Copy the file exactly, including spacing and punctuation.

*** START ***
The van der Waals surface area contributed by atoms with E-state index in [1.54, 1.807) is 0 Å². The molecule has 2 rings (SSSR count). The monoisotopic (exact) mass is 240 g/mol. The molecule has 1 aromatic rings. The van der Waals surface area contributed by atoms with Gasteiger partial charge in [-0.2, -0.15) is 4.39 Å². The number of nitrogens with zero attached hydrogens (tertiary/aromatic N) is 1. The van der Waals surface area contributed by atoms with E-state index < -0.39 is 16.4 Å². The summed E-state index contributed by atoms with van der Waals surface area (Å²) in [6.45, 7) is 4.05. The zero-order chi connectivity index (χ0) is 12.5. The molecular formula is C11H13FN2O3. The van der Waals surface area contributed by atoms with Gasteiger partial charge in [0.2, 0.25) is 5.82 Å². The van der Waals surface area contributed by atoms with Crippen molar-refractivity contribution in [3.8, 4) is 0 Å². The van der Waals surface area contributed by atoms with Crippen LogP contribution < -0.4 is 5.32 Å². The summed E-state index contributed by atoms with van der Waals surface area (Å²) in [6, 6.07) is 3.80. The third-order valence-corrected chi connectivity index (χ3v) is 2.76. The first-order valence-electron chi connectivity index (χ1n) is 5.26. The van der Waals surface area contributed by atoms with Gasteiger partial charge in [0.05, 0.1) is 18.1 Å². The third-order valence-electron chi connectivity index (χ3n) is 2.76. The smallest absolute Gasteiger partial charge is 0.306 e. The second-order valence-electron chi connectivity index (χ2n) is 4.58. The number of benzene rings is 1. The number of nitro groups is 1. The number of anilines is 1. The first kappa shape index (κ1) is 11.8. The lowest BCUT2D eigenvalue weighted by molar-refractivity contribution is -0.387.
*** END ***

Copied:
The van der Waals surface area contributed by atoms with E-state index in [1.54, 1.807) is 0 Å². The molecule has 2 rings (SSSR count). The monoisotopic (exact) mass is 240 g/mol. The molecule has 1 aromatic rings. The van der Waals surface area contributed by atoms with Gasteiger partial charge in [-0.2, -0.15) is 4.39 Å². The number of nitrogens with zero attached hydrogens (tertiary/aromatic N) is 1. The van der Waals surface area contributed by atoms with E-state index < -0.39 is 16.4 Å². The summed E-state index contributed by atoms with van der Waals surface area (Å²) in [6.45, 7) is 4.05. The zero-order chi connectivity index (χ0) is 12.5. The molecular formula is C11H13FN2O3. The van der Waals surface area contributed by atoms with Gasteiger partial charge in [0.2, 0.25) is 5.82 Å². The van der Waals surface area contributed by atoms with Crippen molar-refractivity contribution in [3.8, 4) is 0 Å². The van der Waals surface area contributed by atoms with Crippen LogP contribution < -0.4 is 5.32 Å². The summed E-state index contributed by atoms with van der Waals surface area (Å²) in [6, 6.07) is 3.80. The third-order valence-corrected chi connectivity index (χ3v) is 2.76. The first-order valence-electron chi connectivity index (χ1n) is 5.26. The van der Waals surface area contributed by atoms with Gasteiger partial charge in [0.05, 0.1) is 18.1 Å². The third-order valence-electron chi connectivity index (χ3n) is 2.76. The smallest absolute Gasteiger partial charge is 0.306 e. The second-order valence-electron chi connectivity index (χ2n) is 4.58. The number of benzene rings is 1. The number of nitro groups is 1. The number of anilines is 1. The first kappa shape index (κ1) is 11.8. The lowest BCUT2D eigenvalue weighted by molar-refractivity contribution is -0.387.